Screaming Blue Murder

Written and directed by John Godber
Hull Truck at the Gala Theatre, Durham

John Godber is one of Britain's most prolific playwrights - although not as prolific, perhaps, as Ayckbourn - so it would hardly be surprising if some of his plays are less good than others. Screaming Blue Murder has all the hallmarks of the potboiler: well-crafted but not quite hanging together as it should.

It is set in a hotel bedroom (it's called a suite in the script but it looked like a typical upmarket hotel bedroom to me) where Nick and Gill have come for a bit of the extra-maritals and a murder mystery dinner. The hotel was once an asylum and is supposed to be haunted - whatever would ghost stories do without a Lady Jane? And then there's the fact that the doctor who ran the asylum went mad himself. There's an Eastern European chambermaid who has somehow left £400 wrapped in a pair of knickers under the bed. We assume she has been -shall we say - selling herself to the previous occupant which is why we see her coming from the shower at the beginning of the play and why the room is not ready for the new occupants at three in the afternoon. Gill tells us she has some psychic talent and hears voices from the past in the room, but of course Nick doesn't. There's a chef whose idea of a joke is to send up a pig's head by room service when ham sandwiches are ordered. The hotel is run by two bothers, Ronnie, a somewhat crude bluff northerner, and Colin who is as camp as a row of tents (both played by Dicken Ashworth - Colin under the pseudonym Ken Dishworth). In the second act we learn that Nick is subject to panic attacks (or is he? Could this be some cunning ploy?) and he then starts hearing his wife at first having sex and then being hurt in the room next door, although when Colin and he investigate there is no one there. Then Gill's husband turns up at the hotel as guest speaker at yet another function, so they daren't go to the murder mystery dinner and are confined to their room. Then...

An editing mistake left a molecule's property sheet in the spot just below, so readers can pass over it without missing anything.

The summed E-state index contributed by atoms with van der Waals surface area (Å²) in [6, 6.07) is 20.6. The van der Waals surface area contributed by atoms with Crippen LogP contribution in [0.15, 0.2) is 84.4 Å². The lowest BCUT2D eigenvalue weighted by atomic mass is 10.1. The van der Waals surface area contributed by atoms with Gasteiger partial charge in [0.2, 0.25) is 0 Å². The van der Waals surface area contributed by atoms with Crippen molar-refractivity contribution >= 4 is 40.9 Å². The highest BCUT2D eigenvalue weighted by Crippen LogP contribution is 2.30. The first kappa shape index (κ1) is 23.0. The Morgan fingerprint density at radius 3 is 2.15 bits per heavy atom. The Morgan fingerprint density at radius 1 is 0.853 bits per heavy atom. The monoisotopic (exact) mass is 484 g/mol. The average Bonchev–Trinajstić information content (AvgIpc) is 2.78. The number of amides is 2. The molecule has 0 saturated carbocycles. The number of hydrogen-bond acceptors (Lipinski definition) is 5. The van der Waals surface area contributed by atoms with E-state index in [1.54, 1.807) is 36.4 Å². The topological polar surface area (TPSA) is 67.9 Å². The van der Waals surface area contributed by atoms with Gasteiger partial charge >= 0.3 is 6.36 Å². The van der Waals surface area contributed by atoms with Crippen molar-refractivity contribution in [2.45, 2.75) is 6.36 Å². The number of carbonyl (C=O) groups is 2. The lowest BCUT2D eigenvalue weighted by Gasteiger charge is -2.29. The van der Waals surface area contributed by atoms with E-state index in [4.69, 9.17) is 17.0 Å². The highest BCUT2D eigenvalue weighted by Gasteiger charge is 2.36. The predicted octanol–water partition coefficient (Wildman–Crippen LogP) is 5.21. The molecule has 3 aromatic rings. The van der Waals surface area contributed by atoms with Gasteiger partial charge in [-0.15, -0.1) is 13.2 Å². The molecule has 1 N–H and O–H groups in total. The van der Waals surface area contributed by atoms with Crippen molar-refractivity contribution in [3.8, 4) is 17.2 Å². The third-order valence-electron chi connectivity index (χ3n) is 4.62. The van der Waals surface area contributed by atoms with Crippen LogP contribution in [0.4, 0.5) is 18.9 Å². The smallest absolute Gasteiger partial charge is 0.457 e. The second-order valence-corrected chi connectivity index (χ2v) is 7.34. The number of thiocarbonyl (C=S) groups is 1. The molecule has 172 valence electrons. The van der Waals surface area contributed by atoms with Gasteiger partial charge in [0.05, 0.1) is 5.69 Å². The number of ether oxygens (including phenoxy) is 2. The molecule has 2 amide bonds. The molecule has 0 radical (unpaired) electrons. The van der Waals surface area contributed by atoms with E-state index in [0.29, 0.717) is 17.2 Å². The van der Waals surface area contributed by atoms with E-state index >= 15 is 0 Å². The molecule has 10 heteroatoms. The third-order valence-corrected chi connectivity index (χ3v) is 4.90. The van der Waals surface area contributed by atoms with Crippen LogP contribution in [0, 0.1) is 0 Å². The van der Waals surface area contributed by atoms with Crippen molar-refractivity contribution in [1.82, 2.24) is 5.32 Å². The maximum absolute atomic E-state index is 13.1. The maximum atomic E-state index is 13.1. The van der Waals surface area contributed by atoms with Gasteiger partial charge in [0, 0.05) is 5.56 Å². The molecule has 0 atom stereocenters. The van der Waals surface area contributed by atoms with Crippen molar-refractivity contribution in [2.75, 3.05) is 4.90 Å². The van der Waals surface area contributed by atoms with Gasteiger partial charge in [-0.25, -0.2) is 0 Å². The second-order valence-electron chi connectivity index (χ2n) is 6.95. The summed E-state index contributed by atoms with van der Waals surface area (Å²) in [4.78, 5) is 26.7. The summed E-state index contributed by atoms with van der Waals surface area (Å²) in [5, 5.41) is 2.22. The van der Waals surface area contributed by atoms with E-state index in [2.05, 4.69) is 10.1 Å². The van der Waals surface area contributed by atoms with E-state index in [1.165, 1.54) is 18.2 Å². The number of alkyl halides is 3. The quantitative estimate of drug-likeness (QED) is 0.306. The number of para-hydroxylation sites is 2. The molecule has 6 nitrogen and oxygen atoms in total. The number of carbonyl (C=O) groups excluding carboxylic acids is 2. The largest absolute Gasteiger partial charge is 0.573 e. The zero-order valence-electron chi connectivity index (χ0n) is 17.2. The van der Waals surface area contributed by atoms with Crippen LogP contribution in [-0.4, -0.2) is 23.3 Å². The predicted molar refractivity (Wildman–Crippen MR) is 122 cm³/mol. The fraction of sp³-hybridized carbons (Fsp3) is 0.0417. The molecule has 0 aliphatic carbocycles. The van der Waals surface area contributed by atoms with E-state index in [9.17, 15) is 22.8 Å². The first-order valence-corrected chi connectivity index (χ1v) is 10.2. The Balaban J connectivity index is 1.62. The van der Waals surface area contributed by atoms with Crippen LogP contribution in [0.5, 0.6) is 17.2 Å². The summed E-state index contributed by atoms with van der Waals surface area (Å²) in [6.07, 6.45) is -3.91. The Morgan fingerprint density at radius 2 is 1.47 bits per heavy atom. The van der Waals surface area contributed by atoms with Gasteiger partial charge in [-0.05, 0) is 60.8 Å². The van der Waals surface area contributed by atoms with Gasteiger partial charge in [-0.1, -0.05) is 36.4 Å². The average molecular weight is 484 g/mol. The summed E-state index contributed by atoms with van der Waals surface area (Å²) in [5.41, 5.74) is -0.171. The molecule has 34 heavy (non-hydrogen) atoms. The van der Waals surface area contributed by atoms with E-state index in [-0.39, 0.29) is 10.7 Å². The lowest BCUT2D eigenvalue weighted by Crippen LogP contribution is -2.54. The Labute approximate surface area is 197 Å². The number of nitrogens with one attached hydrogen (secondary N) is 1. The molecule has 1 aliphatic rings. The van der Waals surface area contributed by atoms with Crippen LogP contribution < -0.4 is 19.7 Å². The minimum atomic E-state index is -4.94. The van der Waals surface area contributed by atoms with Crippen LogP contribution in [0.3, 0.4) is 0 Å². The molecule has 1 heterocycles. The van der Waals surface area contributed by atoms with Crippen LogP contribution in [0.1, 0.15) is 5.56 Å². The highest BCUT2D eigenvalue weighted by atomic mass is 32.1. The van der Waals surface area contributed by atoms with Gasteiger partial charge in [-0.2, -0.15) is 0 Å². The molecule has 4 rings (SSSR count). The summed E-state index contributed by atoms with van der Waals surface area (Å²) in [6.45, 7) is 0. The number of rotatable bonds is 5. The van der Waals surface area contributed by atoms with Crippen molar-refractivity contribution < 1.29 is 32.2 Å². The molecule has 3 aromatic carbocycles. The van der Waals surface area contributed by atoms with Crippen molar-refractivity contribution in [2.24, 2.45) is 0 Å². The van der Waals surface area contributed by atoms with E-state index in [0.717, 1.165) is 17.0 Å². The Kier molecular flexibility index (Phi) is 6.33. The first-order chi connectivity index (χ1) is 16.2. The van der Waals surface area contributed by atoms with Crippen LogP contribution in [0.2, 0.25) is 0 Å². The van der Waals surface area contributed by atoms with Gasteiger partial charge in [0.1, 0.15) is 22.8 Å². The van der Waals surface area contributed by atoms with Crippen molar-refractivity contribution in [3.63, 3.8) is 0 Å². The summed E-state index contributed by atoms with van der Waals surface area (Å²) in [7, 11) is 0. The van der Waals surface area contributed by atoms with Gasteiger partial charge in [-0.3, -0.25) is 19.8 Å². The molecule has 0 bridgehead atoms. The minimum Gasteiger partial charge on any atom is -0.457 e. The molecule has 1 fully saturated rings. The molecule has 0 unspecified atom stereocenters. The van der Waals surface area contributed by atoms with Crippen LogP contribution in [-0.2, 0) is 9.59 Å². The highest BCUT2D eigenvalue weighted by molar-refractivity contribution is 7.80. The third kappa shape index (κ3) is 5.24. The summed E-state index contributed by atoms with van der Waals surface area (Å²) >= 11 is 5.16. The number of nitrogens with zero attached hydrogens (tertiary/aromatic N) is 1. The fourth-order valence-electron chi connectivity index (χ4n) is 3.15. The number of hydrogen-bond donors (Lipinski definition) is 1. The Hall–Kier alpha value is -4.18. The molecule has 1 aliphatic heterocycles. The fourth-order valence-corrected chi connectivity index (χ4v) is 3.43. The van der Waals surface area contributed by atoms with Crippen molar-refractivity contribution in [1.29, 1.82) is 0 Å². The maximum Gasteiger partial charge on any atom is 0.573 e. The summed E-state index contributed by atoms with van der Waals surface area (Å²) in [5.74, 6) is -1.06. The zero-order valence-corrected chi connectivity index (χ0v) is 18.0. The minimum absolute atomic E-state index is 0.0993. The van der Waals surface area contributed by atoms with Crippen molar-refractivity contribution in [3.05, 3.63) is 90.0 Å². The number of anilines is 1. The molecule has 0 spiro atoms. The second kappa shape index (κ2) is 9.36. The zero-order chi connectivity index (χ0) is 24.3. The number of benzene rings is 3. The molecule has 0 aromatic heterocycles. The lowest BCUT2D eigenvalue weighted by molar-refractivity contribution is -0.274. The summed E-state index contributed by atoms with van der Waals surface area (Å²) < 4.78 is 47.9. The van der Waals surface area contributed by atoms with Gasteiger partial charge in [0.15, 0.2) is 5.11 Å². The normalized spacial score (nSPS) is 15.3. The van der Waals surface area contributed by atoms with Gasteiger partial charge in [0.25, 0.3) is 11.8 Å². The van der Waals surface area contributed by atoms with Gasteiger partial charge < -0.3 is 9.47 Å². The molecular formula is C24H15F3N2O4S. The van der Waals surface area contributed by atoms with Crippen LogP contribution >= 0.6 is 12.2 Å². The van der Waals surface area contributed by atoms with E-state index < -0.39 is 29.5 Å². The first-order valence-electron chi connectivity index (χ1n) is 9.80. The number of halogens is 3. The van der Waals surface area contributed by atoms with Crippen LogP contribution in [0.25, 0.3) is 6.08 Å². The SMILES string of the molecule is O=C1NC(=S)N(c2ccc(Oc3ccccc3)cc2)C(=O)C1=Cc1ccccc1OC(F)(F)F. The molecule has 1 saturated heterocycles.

But why go on? Complication is piled upon complication, just as in a classic murder mystery, and it all culminates in a murder. The problem is that, while murder mystery complications and red herrings all have logical explanations and are part of a cunningly devised scenario, those in Screaming Blue Murder don't. And in a murder mystery there is always a motive for the killing, even though it may be concealed, whereas the murder here seems to be motiveless. Unless, of course, the murderer has been unhinged by the odd things which are happening? Or perhaps it's the psychic influence of the old asylum and the murderer's mind has been taken over by the mad doctor? Or could it be...?

The real problem with the play is we just don't know. Godber has constructed a complex edifice, using all the standard murder mystery techniques, but it just doesn't hang together and is ultimately a rather unsatisfying piece. Production values are fine: Amy Thompson, Rob Angell, Fiona Wass and Dicken Ashworth (in both his incarnations) give good performances and Pip Leckenby's hotel bedroom sets the scene very effectively: it's the play that disappoints. Definitely not vintage Godber!

Reviewer: Peter Lathan

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